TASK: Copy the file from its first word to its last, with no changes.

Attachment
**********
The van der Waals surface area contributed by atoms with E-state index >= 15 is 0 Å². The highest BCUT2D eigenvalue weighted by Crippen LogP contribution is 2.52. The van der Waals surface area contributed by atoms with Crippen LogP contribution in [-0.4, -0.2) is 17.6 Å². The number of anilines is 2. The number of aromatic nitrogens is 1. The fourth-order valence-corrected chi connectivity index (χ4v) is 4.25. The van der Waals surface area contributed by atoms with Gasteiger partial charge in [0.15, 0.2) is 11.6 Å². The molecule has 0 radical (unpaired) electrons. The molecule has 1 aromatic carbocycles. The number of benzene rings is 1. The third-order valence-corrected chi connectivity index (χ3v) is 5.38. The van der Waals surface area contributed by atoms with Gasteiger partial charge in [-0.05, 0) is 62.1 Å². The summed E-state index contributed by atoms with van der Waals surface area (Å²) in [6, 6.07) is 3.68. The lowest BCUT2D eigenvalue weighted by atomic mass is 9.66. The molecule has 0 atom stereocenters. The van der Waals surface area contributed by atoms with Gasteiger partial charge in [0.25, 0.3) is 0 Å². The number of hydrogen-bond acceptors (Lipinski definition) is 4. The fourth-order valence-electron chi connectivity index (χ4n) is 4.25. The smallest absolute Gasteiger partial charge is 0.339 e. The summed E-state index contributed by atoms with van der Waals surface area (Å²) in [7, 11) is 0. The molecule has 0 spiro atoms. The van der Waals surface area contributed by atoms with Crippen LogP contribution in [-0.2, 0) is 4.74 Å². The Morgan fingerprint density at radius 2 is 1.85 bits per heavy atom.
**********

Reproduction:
The van der Waals surface area contributed by atoms with E-state index >= 15 is 0 Å². The highest BCUT2D eigenvalue weighted by Crippen LogP contribution is 2.52. The van der Waals surface area contributed by atoms with Crippen LogP contribution in [-0.4, -0.2) is 17.6 Å². The number of anilines is 2. The number of aromatic nitrogens is 1. The fourth-order valence-corrected chi connectivity index (χ4v) is 4.25. The van der Waals surface area contributed by atoms with Gasteiger partial charge in [0.15, 0.2) is 11.6 Å². The molecule has 0 radical (unpaired) electrons. The molecule has 1 aromatic carbocycles. The number of benzene rings is 1. The third-order valence-corrected chi connectivity index (χ3v) is 5.38. The van der Waals surface area contributed by atoms with Gasteiger partial charge in [-0.05, 0) is 62.1 Å². The summed E-state index contributed by atoms with van der Waals surface area (Å²) in [6, 6.07) is 3.68. The lowest BCUT2D eigenvalue weighted by atomic mass is 9.66. The molecule has 0 atom stereocenters. The van der Waals surface area contributed by atoms with Gasteiger partial charge in [0.25, 0.3) is 0 Å². The number of hydrogen-bond acceptors (Lipinski definition) is 4. The fourth-order valence-electron chi connectivity index (χ4n) is 4.25. The smallest absolute Gasteiger partial charge is 0.339 e. The summed E-state index contributed by atoms with van der Waals surface area (Å²) in [7, 11) is 0. The molecule has 0 spiro atoms. The van der Waals surface area contributed by atoms with Crippen LogP contribution in [-0.2, 0) is 4.74 Å². The Morgan fingerprint density at radius 2 is 1.85 bits per heavy atom.